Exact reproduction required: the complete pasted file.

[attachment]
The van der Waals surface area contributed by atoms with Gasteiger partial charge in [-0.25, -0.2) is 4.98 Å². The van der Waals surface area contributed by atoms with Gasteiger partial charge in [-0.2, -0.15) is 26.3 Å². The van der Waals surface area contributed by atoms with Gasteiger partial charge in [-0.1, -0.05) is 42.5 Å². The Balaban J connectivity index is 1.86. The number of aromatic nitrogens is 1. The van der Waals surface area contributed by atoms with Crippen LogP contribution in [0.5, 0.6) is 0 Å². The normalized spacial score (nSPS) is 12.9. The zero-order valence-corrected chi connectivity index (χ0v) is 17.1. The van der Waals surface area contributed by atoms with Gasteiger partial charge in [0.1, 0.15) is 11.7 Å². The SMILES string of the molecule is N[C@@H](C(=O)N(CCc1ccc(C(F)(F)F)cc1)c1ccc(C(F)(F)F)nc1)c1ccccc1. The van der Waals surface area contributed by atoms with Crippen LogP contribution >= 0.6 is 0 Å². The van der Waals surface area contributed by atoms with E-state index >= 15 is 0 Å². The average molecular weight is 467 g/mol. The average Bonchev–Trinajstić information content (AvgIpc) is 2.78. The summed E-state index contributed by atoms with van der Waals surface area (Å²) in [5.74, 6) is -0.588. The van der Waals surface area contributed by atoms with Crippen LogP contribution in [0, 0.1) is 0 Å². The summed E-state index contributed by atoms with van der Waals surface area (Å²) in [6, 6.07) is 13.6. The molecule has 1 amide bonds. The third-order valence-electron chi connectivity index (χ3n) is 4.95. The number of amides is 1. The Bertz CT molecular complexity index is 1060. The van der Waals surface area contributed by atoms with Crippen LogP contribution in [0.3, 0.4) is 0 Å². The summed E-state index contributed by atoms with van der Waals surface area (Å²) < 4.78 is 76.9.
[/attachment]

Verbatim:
The van der Waals surface area contributed by atoms with Gasteiger partial charge in [-0.25, -0.2) is 4.98 Å². The van der Waals surface area contributed by atoms with Gasteiger partial charge in [-0.2, -0.15) is 26.3 Å². The van der Waals surface area contributed by atoms with Gasteiger partial charge in [-0.1, -0.05) is 42.5 Å². The Balaban J connectivity index is 1.86. The number of aromatic nitrogens is 1. The van der Waals surface area contributed by atoms with Crippen LogP contribution in [0.5, 0.6) is 0 Å². The normalized spacial score (nSPS) is 12.9. The zero-order valence-corrected chi connectivity index (χ0v) is 17.1. The van der Waals surface area contributed by atoms with Gasteiger partial charge in [0.1, 0.15) is 11.7 Å². The SMILES string of the molecule is N[C@@H](C(=O)N(CCc1ccc(C(F)(F)F)cc1)c1ccc(C(F)(F)F)nc1)c1ccccc1. The van der Waals surface area contributed by atoms with Crippen LogP contribution >= 0.6 is 0 Å². The van der Waals surface area contributed by atoms with E-state index >= 15 is 0 Å². The average molecular weight is 467 g/mol. The average Bonchev–Trinajstić information content (AvgIpc) is 2.78. The summed E-state index contributed by atoms with van der Waals surface area (Å²) in [5.74, 6) is -0.588. The van der Waals surface area contributed by atoms with Crippen LogP contribution in [0, 0.1) is 0 Å². The summed E-state index contributed by atoms with van der Waals surface area (Å²) in [6, 6.07) is 13.6. The molecule has 1 amide bonds. The third-order valence-electron chi connectivity index (χ3n) is 4.95. The number of amides is 1. The Bertz CT molecular complexity index is 1060. The van der Waals surface area contributed by atoms with Crippen LogP contribution in [0.3, 0.4) is 0 Å². The summed E-state index contributed by atoms with van der Waals surface area (Å²) < 4.78 is 76.9.